June 2 marks the National Day Against Myasthenia Gravis, an autoimmune disease that affects nerve transmission generating muscle weakness and / or fatigue. It is, therefore, a neuromuscular disease suffered by about 15,000 people in Spain and of which every year about 700 new cases are diagnosed.
This fatigue and muscle weakness, characterized by increases during times of activity and decreases with restInitially, it usually appears in a single muscle group: in 50-70% of cases in the ocular muscles, causing double vision or drooping of the eyelids; and 15% to the muscles of the face and throat, generated speech problems, chewing or swallowing problems, among others. In any case, myasthenia gravis can affect any muscle group of voluntary control and, with the passage of time, progress and involve others such as those of the extremities or the respiratory system: this is what is called generalized myasthenia gravis. When a severe weakness of the respiratory and bulbar muscles occurs, called myasthenic crisis, the disease can threaten the life of the patient without mechanical respiratory support.
“An important part of the patients, and thanks to the immunosuppressive and immunomodulatory treatments that we have, will be able to control their disease and even achieve a complete remission of the symptoms. However, around 10% of patients are refracted to first-line immunosuppressive treatments, with which they do not achieve an improvement in their disease, ”says Dr. Alejandro Horga Hernández, Coordinator of the Neuromuscular Diseases Study Group of the Spanish Society of Neurology. “In this group of patients, there can be a higher frequency of myasthenic crises, hospital admissions and emergency care, and the disease has a serious impact on their quality of life. For this reason, it is still necessary to continue research to find new, more specific drugs for the treatment of myasthenia ”.
Myasthenia gravis can show up at any age, although in women its onset is more frequent between 20-40 years and between 60-80 years and in men it is more common to debut after 60 years. In any case, in up to 10-15% of cases the disease can begin in childhood and youth. And it is precisely in under 15 years (due to its relatively low incidence, it may go unnoticed in its initial manifestations) and in elderly people (the symptoms can be attributed to other previous ailments or to aging itself), where more diagnostic delays occur. Currently in Spain, 60% of patients are diagnosed during the first year of experiencing the first symptoms, but in some cases the delay may be more than 3 years.
“Furthermore, in recent years, a growing trend has been observed in the number of diagnoses in Spain. On the one hand, because advances in the knowledge of the disease are allowing our patients to be diagnosed more and better, but also because, for reasons that are still unknown, the incidence of this disease is increasing in Spaniards over 60- 65 years: They account for almost 60% of the new cases diagnosed each year ”, says Dr. Alejandro Horga. “And if we take into account that it is in the elderly population where more diagnostic delays occur, it is important to keep this disease in mind when assessing muscle problems in older people.”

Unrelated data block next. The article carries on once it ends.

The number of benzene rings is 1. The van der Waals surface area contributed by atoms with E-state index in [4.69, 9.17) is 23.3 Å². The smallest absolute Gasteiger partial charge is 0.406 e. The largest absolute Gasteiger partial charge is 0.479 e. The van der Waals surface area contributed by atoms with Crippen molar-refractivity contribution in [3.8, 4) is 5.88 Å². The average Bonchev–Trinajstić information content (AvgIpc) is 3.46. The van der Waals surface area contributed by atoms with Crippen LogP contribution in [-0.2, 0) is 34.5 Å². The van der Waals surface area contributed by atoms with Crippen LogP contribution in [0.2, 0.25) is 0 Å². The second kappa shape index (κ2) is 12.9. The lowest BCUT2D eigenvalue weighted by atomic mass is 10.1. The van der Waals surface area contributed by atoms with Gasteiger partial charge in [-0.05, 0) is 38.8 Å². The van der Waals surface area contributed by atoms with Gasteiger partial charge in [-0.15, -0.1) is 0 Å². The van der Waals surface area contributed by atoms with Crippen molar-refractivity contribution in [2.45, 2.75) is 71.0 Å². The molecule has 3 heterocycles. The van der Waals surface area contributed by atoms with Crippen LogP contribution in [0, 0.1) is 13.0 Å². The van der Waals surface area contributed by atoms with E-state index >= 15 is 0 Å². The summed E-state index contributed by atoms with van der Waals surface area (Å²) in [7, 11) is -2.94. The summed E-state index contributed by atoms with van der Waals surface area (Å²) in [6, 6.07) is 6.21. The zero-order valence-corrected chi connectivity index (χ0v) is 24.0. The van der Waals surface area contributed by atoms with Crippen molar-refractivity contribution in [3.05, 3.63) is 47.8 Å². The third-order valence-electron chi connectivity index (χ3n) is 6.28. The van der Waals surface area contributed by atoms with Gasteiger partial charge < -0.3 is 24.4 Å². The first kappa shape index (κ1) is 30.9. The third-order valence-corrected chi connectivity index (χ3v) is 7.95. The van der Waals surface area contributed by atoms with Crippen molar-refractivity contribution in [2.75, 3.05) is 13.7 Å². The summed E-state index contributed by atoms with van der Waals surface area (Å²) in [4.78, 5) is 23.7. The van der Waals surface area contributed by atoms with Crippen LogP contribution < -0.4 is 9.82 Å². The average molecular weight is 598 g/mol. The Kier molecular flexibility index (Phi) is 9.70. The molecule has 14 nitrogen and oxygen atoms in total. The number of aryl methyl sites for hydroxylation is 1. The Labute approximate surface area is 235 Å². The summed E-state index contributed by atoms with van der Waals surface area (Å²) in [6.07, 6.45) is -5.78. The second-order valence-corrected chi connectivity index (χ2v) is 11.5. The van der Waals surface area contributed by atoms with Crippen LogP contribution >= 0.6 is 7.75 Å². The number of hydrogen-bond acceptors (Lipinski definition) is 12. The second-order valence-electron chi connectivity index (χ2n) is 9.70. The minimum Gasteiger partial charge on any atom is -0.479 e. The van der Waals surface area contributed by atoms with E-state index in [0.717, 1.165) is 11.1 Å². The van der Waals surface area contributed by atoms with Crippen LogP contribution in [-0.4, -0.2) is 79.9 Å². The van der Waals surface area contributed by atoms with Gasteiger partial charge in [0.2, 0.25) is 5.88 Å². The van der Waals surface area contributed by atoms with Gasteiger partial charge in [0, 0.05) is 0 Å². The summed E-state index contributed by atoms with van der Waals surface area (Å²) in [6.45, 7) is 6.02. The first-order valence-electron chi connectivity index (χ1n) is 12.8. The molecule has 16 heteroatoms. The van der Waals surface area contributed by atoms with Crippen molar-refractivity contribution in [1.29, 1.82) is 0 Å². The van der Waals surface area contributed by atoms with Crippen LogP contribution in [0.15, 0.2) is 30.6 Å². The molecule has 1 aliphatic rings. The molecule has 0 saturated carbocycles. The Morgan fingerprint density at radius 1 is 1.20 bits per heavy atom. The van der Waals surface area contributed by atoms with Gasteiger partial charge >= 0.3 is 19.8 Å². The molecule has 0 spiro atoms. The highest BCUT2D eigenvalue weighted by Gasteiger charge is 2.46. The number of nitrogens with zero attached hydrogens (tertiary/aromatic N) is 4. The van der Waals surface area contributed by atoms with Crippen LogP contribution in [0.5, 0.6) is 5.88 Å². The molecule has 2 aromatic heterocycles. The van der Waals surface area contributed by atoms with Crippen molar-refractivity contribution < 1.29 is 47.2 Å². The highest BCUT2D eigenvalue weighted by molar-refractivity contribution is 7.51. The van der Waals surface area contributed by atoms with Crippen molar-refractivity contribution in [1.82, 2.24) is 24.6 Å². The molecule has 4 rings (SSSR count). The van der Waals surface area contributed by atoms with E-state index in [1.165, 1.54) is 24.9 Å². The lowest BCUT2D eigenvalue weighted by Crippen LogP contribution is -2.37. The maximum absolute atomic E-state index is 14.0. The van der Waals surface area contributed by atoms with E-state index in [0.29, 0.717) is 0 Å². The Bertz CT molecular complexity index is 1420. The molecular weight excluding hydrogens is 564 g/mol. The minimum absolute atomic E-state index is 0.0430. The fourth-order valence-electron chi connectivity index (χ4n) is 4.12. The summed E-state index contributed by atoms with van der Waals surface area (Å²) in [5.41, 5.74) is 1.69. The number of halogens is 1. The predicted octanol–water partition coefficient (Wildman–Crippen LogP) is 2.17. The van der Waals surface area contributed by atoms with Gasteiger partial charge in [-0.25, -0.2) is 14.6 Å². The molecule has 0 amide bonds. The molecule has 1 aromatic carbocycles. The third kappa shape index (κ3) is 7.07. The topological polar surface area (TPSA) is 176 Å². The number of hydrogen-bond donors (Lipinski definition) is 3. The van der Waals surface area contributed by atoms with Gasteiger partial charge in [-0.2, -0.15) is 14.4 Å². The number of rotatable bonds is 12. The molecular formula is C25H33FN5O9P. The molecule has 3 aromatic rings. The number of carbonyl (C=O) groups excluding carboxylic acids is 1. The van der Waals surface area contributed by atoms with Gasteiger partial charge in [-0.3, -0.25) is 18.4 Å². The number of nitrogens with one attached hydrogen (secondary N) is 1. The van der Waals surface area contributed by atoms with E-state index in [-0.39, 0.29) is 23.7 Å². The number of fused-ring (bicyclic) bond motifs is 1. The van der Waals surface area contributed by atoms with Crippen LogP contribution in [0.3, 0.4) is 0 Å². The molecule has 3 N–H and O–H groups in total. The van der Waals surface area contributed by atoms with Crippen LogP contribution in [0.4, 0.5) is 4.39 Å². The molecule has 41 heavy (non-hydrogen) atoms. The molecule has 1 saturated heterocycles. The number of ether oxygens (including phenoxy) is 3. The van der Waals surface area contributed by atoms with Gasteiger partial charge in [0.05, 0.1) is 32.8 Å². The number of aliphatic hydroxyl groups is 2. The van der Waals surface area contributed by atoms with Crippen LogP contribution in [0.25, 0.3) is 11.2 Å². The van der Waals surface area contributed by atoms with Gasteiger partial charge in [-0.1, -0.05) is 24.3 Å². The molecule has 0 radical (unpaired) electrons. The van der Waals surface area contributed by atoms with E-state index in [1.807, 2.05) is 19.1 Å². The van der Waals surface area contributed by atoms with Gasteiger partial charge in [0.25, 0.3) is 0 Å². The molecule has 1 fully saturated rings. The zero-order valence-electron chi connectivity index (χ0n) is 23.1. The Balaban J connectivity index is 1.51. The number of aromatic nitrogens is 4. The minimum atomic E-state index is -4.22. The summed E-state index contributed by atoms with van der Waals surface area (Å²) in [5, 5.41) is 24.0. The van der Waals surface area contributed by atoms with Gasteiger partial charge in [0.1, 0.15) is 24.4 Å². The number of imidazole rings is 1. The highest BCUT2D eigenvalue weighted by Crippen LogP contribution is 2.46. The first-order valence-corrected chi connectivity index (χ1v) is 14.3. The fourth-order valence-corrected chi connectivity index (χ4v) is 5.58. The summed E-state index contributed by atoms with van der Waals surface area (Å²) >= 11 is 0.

Myasthenia and COVID-19
Due to the ability of SARS-CoV-2 to affect the respiratory system, and since myasthenia gravis can compromise the respiratory muscles, lhe people with myasthenia may be especially vulnerable to this virus, especially those who associated with respiratory problems or those that are treated with immunosuppressive drugs. In any case, and although cases of myasthenia patients who have suffered a worsening of their disease during COVID-19 infection have been reported, fortunately these have not been substantially numerous.
On the other hand, it should be noted that, although some cases of myasthenia have also been reported after having overcome COVID-19 – something to be expected since viral infections can be associated with the development of autoimmune diseases-, this sickness It also doesn’t seem to be an especially common sequel.n in people who have overcome COVID-19.
From the Spanish Society of Neurology it is recommended vaccination against COVID-19 for all those with myasthenia, not only because of its vulnerability, but because none of the vaccines approved to date are contraindicated in patients with neuromuscular diseases, nor is there evidence that neuromuscular disorders increase the risk of side effects. However, and since it remains to be determined whether immunomodulation / immunosuppression treatments decrease the effectiveness of vaccination, it is recommended that After vaccination, patients continue to take precautionary measures, such as the use of masks and social distancing.